By the end of the logging era, the non-residential areas of the county were almost entirely portioned out to logging firms. Due to unreliable surveying methods, the boundaries between the parcels owned by neighboring companies were highly contested due to the value of the timber to be harvested. A company would not dare to harvest trees belonging to a competitor, and the fuzzy boundaries sometimes created no man’s lands where the trees survived due to competing companies trying to stay off each other’s turf.
Ironically, this process created the few patches of undisturbed old-growth timber remaining in Pennsylvania. A beautiful example of this effect, featuring immense hemlocks and white pines confirmed to be more than 500 years old, can be found at Alan Seeger Natural Area a few miles south of Tussey Mountain Ski Area. (This natural area is in northern Huntingdon County, just over the Centre County line.)
The virgin forests of Centre County were almost entirely clearcut by about 1900. Loggers sought to maximize profits, felling every tree in sight with no concern for conservation, and the Commonwealth did not yet have regulations or inspectors to provide oversight of the rapacious clearcutting. The result was severely damaged ecosystems and abandoned infrastructure. By the end of the era, most of Pennsylvania consisted of “stumps and ashes” as described in a 1995 Commonwealth forestry report.
After the loggers moved on, settlers often arrived hoping to convert the cleared areas to agriculture. This was successful in the county’s valleys, where farms were established. The effort was much less successful on the ridges and the high plateau region of the western part of the county, where farmers often attempted to convert clearcut areas to pasturelands and ranches. Such efforts typically failed and those areas reverted to forest, but with an altered ecosystem of oak-dominant hardwoods without most of the aboriginal white pine and hemlock.
Even before the logging industry had tired of the region, the Commonwealth began to reclaim land in order to restore the forests, typically buying it cheaply from desperate owners who had failed to turn their lands into pasture or who sought forgiveness for delinquent tax bills. Moshannon State Forest, Centre County’s largest tract of protected land, was established via this process in 1898 and grew steadily in the following decades.
The county also contains a segment of Rothrock State Forest, which was established via the same process. A logging firm called William Whitmer & Sons Company sold its clearcut lands to the Commonwealth starting in 1902, resulting in Poe Valley State Park and portions of Bald Eagle State Forest in the eastern reaches of Centre County.
In the 1930s, the Civilian Conservation Corps was enlisted to rehabilitate clearcut areas in the county by planting millions of trees. The CCC effort encompassed most of the present lands of Black Moshannon State Park and nearby areas of Moshannon State Forest. These areas feature extensive plantations of red pine trees, which were preferred at the time for various financial and logistical reasons. Some of these plantations measure dozens of acres and are recognizable for evergreens that are now very tall but were clearly planted in rows.
Pennsylvania’s forests, though they now feature altered ecosystems, partially recovered after the clearcutting ended, and now approximately half of the Commonwealth features second and third-growth forests. However, many of these forests remain available to logging interests, and about one-fifth of the Commonwealth’s current forest lands are privately owned.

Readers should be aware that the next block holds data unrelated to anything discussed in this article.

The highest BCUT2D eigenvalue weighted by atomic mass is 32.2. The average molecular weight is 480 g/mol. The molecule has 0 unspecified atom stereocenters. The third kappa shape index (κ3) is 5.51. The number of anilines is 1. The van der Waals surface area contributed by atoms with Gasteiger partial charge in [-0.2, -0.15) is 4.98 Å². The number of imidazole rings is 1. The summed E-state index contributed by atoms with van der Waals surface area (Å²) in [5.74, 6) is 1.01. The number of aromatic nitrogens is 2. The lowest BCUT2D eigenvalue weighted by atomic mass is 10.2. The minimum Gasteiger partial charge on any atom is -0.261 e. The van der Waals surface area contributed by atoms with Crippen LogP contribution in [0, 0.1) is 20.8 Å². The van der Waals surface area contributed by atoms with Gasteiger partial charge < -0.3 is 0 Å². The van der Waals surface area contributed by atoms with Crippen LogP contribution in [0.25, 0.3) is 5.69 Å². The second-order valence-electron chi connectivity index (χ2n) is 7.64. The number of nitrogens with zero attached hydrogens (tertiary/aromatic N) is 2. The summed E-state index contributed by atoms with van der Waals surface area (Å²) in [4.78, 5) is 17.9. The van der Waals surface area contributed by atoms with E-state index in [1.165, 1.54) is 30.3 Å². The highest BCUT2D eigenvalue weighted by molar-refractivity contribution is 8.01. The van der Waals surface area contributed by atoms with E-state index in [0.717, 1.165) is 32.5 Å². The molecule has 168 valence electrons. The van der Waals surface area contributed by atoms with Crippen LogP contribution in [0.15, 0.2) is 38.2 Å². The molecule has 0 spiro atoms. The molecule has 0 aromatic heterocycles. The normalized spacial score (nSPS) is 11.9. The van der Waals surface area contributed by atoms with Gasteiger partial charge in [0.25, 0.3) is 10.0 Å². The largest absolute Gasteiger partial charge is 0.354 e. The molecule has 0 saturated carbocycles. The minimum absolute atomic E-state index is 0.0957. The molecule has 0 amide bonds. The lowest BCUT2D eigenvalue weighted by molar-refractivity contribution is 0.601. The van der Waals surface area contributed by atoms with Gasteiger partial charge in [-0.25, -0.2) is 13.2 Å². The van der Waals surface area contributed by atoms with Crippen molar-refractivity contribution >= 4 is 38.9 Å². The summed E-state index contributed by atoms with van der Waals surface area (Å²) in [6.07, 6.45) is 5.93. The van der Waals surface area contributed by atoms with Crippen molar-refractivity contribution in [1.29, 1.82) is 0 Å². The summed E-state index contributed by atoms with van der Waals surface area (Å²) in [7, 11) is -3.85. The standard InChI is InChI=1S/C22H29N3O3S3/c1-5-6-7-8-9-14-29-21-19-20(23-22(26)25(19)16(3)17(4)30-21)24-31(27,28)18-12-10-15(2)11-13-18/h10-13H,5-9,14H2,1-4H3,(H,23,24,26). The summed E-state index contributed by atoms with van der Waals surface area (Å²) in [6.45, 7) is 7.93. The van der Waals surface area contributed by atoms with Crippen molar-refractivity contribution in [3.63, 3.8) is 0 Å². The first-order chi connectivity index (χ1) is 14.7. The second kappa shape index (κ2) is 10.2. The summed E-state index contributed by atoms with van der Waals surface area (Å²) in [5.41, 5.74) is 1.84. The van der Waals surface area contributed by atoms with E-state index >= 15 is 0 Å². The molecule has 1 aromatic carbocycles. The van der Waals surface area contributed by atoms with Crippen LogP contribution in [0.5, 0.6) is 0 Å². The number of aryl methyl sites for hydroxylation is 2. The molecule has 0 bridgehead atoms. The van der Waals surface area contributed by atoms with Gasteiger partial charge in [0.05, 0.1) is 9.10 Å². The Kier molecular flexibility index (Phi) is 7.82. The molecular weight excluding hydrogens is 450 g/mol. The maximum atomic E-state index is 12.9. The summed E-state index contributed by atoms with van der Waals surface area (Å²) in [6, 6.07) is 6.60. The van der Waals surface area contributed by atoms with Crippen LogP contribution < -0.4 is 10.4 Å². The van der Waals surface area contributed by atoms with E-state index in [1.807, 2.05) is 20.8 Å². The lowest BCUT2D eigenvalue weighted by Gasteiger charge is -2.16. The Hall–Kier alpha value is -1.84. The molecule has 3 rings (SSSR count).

Private landowners in Centre County are permitted to sell timber to logging companies, but must observe Commonwealth requirements for routing haul roads, minimizing erosion and fire hazards, and preventing damage to streams and wetlands. Many of the county’s remaining forests are protected in the form of State Forests, and occasionally as State Game Lands, but the Commonwealth sells timber from these protected lands to logging firms as well.
Clearcutting is no longer permitted in Pennsylvania, and loggers are required to leave a percentage of an area’s trees standing to prevent complete destruction of the local ecosystem.
Elder, Dustin, “Green Gold: ‘The Prince of Loggers,’ Bellefonte’s John Ardell Jr., Was a Keystone of Pennsylvania’s Timber Market.” Town & Gown, June 3, 2021.
Defebaugh, James Elliott, History of the Lumber Industry of America, vol. 2, second edition. Chicago, IL: The American Lumberman, 1907.
Fergus, Charles, Natural Pennsylvania: Exploring the State Forest Natural Areas. Mechanicsburg, PA: Stackpole Books, 2002.
Hoover, Stephanie, Pennsylvania’s Historical Industries: Lumber, https://pennsylvaniaresearch.com/pennsylvania-lumber-industry.html (Accessed December 31, 2022).
Richard D. Schein and E. Willard Miller, “Forest Resources”, in A Geography of Pennsylvania, ed. E. Willard Miller (pg. 74-83). University Park, PA: The Pennsylvania State University Press, 1995.
Kline, Benjamin F. G. “Pitch Pine and Prop Timber.” The Logging Railroads of South-Central Pennsylvania. Book No. 1 in the Series Logging Railroad Era of Lumbering in Pennsylvania. Williamsport, PA: Lycoming Printing Co., 1971.
Kline, Benjamin F. G. “Wild Catting” on the Mountain: The William Whitmer & Sons Company Operations in Cambria, Centre, Clearfield and Union Counties, Pennsylvania and Cornwall, Rockbridge County, Virginia. Book No. 2 in the Series Logging Railroad Era of Lumbering in Pennsylvania. Williamsport, PA.: Lycoming Printing Co., 1970.
Thwaites, Tom, 50 Hikes in Central Pennsylvania, fourth edition, Woodstock, VT: Backcountry Books, 2001.
Centre County, Pennsylvania, Timber Harvesting, https://centrecountypa.gov/783/Timber-Harvesting (Accessed December 31, 2022).
Commonwealth of Pennsylvania, Department of Environmental Protection, Bureau of Waterways Engineering and Wetlands, Timber Harvest Operations Field Guide for Waterways, Wetlands and Erosion Control, 3150-BK-DEP4016 Rev. 1/2014, 2014.
Commonwealth of Pennsylvania, Department of Conservation and Natural Resources, Timber Sales, https://www.dcnr.pa.gov/Business/TimberSales/Pages/default.aspx (Accessed December 31, 2022).
First Published: January 28, 2023
Last Modified: September 5, 2023